Falling In Love With Pinot Noir
Wednesday - July 11, 2007
Au Bon Climat is a
elegant Pinot Noir
This past weekend at the Kapalua Food and Wine Festival I was on a panel with other master sommeliers and wine makers discussing “What’s hot and what’s next.” I was asked to talk about Pinot Noir. As you may or may not know, Pinot Noir is my favorite wine and grape so I had plenty to say about it.
First, I love Pinot Noir because it is sexy! It is the most sultry, lusty, silky textured wine in the world. Grown in the right place and made by the right hands, when you put it on your palate it has the sleekest texture in the world. The tannins are so fine because of its thin skin, not gritty or thick like most other red wines. It has the most varied and complex aromas of any red wine. I read somewhere that great Pinot Noir smells like sex. I can agree to a certain extent. It can certainly have the musk and earth along with gorgeously complex fruitiness, spices and floral notes, much like perfume on a woman’s body.
I love it because it is refined and elegant. It is a wine of finesse. It is rarely - and never should be - bombastic. Pinot Noir leaves that for Cabernet Sauvignon, Syrah/Shiraz and Zinfandel. It is a wine that whispers in your ear sweet nothings rather than grabs you by the hair on the back of your head. It is lighter in body and color than most other reds. Yet for all its lightness it takes no back seat in intensity of flavor. Flavor is never measured in color. Pinot Noir is elegant beyond compare to any other red, just like a beautiful woman.
As a food accompaniment, there is no other red wine that can match such an array of food. It is one of a handful of wines that can actually pair with fish. Believe it or not, seared but rare cooked steaks of ahi are as good a pair with Pinot Noir as grilled salmon. It is intense enough to match with game and fowl. Duck is a natural, but lamb can be even better. And even grilled and roasted meats can be bettered with a bottle of great young Pinot Noir.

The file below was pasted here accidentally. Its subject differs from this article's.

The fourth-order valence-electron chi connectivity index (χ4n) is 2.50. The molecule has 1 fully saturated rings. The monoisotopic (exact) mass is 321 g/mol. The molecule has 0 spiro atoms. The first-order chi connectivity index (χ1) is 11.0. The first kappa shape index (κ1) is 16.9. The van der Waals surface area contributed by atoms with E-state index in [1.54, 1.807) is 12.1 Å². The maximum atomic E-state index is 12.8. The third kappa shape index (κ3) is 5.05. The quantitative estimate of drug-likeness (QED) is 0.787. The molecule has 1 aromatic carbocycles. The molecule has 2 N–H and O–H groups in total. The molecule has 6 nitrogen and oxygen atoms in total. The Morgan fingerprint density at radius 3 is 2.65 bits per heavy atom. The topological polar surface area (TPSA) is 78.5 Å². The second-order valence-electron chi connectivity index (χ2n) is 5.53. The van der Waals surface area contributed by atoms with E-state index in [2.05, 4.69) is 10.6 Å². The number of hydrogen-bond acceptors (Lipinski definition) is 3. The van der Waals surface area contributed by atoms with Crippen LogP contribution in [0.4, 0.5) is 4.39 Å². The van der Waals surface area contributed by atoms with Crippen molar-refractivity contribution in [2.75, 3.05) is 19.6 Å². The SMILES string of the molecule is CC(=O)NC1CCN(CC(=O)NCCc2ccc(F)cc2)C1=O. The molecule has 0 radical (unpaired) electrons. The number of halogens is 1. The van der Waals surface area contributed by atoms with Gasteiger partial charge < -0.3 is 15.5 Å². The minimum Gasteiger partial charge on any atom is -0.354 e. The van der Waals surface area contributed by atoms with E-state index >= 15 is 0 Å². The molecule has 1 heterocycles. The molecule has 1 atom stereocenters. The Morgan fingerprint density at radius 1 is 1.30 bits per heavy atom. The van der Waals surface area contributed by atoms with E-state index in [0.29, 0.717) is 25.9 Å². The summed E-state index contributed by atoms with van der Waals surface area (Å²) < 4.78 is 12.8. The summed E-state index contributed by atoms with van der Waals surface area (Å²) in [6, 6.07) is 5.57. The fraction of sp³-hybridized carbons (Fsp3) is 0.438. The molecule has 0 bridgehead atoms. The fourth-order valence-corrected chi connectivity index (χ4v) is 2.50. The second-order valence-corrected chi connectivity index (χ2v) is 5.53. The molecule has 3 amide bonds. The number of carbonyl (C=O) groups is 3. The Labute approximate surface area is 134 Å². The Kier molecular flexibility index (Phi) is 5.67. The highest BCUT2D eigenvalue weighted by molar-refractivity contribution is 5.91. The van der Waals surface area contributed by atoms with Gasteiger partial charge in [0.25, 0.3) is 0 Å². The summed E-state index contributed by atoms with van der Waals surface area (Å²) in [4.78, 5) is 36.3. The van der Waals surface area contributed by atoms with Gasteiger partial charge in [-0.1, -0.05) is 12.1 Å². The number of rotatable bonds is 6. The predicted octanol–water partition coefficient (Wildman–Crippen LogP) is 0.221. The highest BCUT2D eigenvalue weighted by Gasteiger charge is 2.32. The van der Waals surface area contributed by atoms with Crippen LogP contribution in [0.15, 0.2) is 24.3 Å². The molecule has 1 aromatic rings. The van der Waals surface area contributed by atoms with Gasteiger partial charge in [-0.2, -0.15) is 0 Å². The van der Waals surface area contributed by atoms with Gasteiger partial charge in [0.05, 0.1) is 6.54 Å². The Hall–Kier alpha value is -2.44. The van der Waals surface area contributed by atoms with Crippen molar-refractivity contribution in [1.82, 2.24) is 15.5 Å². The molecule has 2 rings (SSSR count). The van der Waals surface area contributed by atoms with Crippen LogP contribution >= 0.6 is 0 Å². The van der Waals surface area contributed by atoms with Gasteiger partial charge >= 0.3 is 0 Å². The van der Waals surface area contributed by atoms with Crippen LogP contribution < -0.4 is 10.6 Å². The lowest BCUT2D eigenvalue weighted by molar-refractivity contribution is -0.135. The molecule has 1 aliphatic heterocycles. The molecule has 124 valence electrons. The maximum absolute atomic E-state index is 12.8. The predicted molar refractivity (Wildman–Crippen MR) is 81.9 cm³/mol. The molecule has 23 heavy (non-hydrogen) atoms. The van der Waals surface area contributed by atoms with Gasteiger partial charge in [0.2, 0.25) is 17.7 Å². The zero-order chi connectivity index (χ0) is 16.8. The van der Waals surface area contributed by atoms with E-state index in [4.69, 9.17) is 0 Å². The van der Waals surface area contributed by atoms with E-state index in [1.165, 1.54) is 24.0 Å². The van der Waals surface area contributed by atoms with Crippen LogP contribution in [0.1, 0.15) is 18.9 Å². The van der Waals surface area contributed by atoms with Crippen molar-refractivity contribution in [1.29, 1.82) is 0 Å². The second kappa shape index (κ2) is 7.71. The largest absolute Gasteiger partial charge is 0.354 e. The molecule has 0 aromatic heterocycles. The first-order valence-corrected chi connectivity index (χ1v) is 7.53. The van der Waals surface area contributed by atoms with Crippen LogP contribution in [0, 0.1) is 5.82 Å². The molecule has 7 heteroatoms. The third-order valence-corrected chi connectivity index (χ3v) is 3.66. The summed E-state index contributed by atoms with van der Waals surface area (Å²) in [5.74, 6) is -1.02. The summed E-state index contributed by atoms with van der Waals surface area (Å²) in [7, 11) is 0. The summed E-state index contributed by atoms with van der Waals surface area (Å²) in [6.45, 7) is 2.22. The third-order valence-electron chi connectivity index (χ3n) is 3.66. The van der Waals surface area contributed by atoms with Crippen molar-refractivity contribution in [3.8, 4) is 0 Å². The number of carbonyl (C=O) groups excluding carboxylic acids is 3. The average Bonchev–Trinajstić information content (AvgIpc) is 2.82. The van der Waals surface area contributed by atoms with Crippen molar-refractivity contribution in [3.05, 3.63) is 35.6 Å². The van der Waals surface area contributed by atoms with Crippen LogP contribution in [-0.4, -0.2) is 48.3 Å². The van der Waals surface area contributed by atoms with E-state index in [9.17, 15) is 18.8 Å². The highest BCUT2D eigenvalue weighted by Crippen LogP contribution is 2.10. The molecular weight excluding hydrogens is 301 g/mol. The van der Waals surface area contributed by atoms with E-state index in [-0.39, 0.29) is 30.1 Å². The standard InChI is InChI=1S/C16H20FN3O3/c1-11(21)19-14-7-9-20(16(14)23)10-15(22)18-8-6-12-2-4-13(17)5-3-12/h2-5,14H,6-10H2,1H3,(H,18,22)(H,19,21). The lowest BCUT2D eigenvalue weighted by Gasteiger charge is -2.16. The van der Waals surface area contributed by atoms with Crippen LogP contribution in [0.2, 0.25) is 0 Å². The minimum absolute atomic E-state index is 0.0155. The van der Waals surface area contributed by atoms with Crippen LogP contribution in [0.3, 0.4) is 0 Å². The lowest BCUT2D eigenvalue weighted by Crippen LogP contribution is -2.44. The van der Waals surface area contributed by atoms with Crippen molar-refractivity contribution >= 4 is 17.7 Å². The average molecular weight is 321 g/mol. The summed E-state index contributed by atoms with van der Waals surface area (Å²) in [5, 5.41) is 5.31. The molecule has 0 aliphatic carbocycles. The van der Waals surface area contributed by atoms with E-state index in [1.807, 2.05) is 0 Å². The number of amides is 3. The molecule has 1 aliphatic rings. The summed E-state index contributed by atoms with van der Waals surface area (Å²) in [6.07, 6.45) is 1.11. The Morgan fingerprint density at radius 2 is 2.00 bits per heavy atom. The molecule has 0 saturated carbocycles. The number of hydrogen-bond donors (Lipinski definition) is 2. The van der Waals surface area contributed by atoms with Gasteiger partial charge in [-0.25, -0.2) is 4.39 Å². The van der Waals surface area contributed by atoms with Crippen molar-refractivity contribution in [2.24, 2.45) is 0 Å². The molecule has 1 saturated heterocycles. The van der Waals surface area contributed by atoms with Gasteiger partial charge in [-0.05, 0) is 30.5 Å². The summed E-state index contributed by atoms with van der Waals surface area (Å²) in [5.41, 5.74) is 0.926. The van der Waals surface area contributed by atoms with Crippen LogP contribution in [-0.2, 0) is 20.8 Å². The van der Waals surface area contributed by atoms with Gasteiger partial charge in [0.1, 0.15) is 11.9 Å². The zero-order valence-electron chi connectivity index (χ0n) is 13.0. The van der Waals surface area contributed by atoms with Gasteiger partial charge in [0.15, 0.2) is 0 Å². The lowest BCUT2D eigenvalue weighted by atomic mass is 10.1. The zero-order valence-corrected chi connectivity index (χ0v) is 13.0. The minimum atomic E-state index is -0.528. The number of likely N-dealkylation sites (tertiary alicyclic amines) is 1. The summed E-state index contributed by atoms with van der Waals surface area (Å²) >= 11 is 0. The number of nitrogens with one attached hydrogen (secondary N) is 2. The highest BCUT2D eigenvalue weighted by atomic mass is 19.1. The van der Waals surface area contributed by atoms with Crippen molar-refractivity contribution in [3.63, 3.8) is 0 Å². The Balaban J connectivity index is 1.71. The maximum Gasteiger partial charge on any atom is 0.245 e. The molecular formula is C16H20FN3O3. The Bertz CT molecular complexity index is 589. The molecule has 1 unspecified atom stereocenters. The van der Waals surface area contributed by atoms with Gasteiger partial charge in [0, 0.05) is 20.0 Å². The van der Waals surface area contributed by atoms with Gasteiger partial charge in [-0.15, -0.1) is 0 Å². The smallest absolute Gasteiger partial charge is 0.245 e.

My favorite wines all have a sense of place. Pinot Noir more so than any other red wine expresses where it comes from.
It is a vehicle for the terroir, or the land and climate from which it comes. Burgundy is the best example of this, where over hundreds of years they have created a registry of small vineyards that express something different, even though they are mere meters away, all through the Pinot Noir grape. Even in the U.S., Oregon Pinot Noir smells and tastes like a country away from Santa Rita Hills Pinot Noir. And even within Santa Rita Hills, the Melville Vineyard expresses something completely different from the Clos Pepe Vineyard, despite being only 25 paces apart.
Pinot Noir is often called “the heartbreak grape” because it is difficult to grow and people once had a hard time finding good examples of it. Now it is one of the most popular wines with plenty of great producers from all over the world to fill your cellar with.
So go ahead, try one. You may fall in love.
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